Even many radically liberal activists in the United States believe that their agenda should be put into force by suasion and democracy rather than judicial fiat. But in the European Union, the agenda is arrogantly and unquestioningly pushed through the courts, measures to quash conservative and classically liberal values idly inserted as official treaty provisions alongside fishing quotas.

If anyone doubts this mentality, just gasp at the amazing chutzpah displayed by Matthew Parris in the Sunday Times.

Signor Buttiglione claims that he has been the victim of anti-Christian discrimination. This brings us to the ethical battle. I shall take sides, no doubt demonstrating my own unfitness for the role of Justice Commissioner. I think Signor Buttiglione has indeed been the the victim of anti-Christian discrimination, and that such discrimination is now in order. By "discrimination" I do not mean "disqualification", I mean "subject to special scrutiny".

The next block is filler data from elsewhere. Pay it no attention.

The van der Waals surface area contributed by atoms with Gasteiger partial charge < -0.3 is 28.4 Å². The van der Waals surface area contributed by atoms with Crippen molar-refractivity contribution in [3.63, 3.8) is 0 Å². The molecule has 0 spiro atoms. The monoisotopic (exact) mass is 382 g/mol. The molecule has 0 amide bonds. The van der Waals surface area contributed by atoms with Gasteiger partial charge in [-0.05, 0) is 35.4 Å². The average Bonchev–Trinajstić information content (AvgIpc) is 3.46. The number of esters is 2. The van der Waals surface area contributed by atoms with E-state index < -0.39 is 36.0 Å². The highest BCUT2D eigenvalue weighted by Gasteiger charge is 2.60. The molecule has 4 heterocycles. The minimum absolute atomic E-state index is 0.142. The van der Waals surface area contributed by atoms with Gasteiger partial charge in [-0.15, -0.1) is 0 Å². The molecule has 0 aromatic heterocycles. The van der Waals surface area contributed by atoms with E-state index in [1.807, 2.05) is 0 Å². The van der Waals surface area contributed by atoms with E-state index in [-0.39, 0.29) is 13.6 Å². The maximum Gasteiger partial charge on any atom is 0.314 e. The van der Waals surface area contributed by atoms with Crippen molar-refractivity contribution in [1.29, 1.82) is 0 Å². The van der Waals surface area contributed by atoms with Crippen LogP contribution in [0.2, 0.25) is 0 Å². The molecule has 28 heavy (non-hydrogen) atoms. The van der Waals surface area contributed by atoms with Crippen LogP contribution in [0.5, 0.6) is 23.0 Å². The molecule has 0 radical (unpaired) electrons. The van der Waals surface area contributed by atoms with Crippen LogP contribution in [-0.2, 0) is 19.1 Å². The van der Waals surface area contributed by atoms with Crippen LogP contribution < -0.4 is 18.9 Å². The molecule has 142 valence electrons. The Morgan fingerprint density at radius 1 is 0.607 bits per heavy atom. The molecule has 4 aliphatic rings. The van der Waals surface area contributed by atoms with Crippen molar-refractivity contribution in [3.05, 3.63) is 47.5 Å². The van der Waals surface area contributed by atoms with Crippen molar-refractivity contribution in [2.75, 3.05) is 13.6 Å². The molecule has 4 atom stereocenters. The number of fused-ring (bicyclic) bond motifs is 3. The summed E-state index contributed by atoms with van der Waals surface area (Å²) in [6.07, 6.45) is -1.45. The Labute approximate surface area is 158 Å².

There are Christians and Christians, as there are Muslims and Muslims, Jews and Jews, Hindus and Hindus. But well within the mainstreams of all four faiths are to be found core beliefs which now lie right outside the mainstream of modern European thought. Let me mention a few. Catholic, evangelical Christian, Orthodox Judaic and Muslim teaching on homosexuality and divorce; much Muslim practice as to the status of women; some Hindu teaching on caste; and Catholic teaching on contraception and abortion are unacceptable and insulting, not only to me but also to the majority of Europeans, and the overwhelming majority of educated Europeans. I do not shrink from according special status to the educated, for they lead thought.